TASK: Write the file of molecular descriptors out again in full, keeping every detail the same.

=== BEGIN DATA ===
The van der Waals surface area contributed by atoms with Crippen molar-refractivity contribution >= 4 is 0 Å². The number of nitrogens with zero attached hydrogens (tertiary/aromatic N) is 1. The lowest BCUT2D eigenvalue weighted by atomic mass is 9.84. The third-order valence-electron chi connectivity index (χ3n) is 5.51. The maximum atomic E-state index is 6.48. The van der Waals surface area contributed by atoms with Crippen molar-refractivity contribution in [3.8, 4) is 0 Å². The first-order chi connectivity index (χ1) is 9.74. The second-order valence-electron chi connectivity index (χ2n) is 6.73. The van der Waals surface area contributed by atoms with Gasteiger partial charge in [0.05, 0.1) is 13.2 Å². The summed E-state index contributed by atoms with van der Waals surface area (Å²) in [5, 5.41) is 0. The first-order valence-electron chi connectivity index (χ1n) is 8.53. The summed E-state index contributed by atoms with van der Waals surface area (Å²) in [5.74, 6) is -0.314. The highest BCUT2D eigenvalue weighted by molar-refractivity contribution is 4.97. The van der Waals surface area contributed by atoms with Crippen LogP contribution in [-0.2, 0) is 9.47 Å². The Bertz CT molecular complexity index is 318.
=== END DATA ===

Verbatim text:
The van der Waals surface area contributed by atoms with Crippen molar-refractivity contribution >= 4 is 0 Å². The number of nitrogens with zero attached hydrogens (tertiary/aromatic N) is 1. The lowest BCUT2D eigenvalue weighted by atomic mass is 9.84. The third-order valence-electron chi connectivity index (χ3n) is 5.51. The maximum atomic E-state index is 6.48. The van der Waals surface area contributed by atoms with Crippen molar-refractivity contribution in [3.8, 4) is 0 Å². The first-order chi connectivity index (χ1) is 9.74. The second-order valence-electron chi connectivity index (χ2n) is 6.73. The van der Waals surface area contributed by atoms with Gasteiger partial charge in [0.05, 0.1) is 13.2 Å². The summed E-state index contributed by atoms with van der Waals surface area (Å²) in [5, 5.41) is 0. The first-order valence-electron chi connectivity index (χ1n) is 8.53. The summed E-state index contributed by atoms with van der Waals surface area (Å²) in [5.74, 6) is -0.314. The highest BCUT2D eigenvalue weighted by molar-refractivity contribution is 4.97. The van der Waals surface area contributed by atoms with Crippen LogP contribution in [-0.2, 0) is 9.47 Å². The Bertz CT molecular complexity index is 318.